The Problem with the Low-Tax Backlash: Rethinking Corporate Tax Policies to Adjust for Uneven Reputational Risks

  • Jack M. Mintz School of Public Policy, University of Calgary
  • V. Balaji Venkatachalam University of Calgary


When a major corporation is found to be paying little or no taxes, public backlash and media furor over the issue may ensue. Some governments may well be just fine with it, while others like U.S. may take steps to ensure companies pay more tax. Sometimes, companies being in a non-taxpaying position properly reflects appropriate tax policy. That explanation, however, does not sell lattés, which is why in 2012, after the British public grew outraged over the discovery that Starbucks was paying no corporate taxes in the U.K., the coffee retailer actually volunteered to just write a cheque to the government. The reputational damage to Starbucks’ brand, the company calculated, was not worth the money it was saving in avoiding taxes, even if it was doing so perfectly legally. The fear of this kind of reputational damage can foil the very taxation policies that governments design specifically as a means to tax corporations fairly, efficiently and competitively. It may be good tax policy to allow corporations various deductions, or the ability to carry forward or carry back losses, but it can be politically vexatious. U.S. President Barack Obama demonstrated that explicitly when he suggested certain American companies using so-called tax inversions to relocate their headquarters to low-tax jurisdictions, were failing in their “economic patriotism.” Yet more multinationals than ever are legally and quite appropriately using tax strategies to minimize their taxes in various jurisdictions to the point where they are paying little to no corporate tax. For some corporations, the risk of public backlash is greater than it is for others: Starbucks and Facebook, being consumer-facing companies with a great deal of brand goodwill, have a lot more at risk than do Pfizer and Oracle. This risk makes the playing field for taxation less level, jeopardizing the fundamental tax principle of horizontal equity — that those of similar means should pay similar taxes. If Starbucks feels pressured to pay extra taxes, then the tax system is not functioning optimally. This emerging reputational risk is a new dimension governments are going to have to take into account when designing tax policy. Understanding that there is more to consider than the financial implications of a tax policy should and will have an effect on the way policies are designed. One important approach that governments should take is to avoid the practice of targeted tax incentives, such as tax holidays or accelerated depreciation. The reputational risk will see some companies willing to take the government up on tax breaks, but others may prefer to pass. Better to focus on more general corporate tax reductions, which will be less distortive and unfair to those companies at greater risk of reputational damage. In some jurisdictions, governments could also consider requiring some level of minimum taxation (as Ontario does), ensuring that every profitable company pays at least something every year. This will have an impact on economic efficiency, but it will help level the playing field for all corporations, regardless of their varying degrees of reputational risk. The most effective measure still available to governments is one they should be pursuing anyway: tax levels that are internationally competitive and, therefore, broaden the corporate tax base while promoting neutrality. Canada’s several targeted programs — such as accelerated depreciation for manufacturing equipment and a generous capital-cost allowance for liquefied natural gas plants — only hurt neutrality. They also make it more likely that a particular company may find itself in an uncomfortable controversy, as Starbucks did. Focusing on international tax competitiveness, rather than targeted tax breaks, is the way to build the fairest system for all companies, whether they are nervous about their reputation or not.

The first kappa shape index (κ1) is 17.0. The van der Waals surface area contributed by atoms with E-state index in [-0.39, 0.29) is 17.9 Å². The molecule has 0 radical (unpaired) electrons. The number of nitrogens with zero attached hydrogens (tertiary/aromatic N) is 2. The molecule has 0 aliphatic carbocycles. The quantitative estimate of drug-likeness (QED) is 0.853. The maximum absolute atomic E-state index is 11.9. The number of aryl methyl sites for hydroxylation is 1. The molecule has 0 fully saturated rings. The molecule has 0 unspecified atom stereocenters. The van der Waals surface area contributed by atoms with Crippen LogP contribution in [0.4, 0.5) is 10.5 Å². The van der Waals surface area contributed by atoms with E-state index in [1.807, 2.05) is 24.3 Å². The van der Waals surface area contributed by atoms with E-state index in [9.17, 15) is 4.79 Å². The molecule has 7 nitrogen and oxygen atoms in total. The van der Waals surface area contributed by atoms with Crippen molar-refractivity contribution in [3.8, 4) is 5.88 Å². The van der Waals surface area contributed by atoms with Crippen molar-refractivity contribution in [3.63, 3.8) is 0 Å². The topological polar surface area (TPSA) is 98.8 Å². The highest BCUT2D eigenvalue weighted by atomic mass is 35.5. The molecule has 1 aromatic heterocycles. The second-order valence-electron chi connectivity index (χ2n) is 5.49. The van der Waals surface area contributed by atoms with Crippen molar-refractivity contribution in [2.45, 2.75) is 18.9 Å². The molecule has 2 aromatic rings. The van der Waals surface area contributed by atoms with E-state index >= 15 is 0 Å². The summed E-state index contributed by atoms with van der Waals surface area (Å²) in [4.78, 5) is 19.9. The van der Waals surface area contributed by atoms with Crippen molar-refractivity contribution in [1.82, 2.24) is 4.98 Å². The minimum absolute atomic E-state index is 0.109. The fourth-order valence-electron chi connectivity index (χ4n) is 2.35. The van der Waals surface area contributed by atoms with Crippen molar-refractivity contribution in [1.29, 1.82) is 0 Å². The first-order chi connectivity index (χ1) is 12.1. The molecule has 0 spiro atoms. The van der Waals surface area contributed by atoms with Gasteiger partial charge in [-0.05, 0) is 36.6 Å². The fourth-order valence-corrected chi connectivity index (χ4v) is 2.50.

Research Papers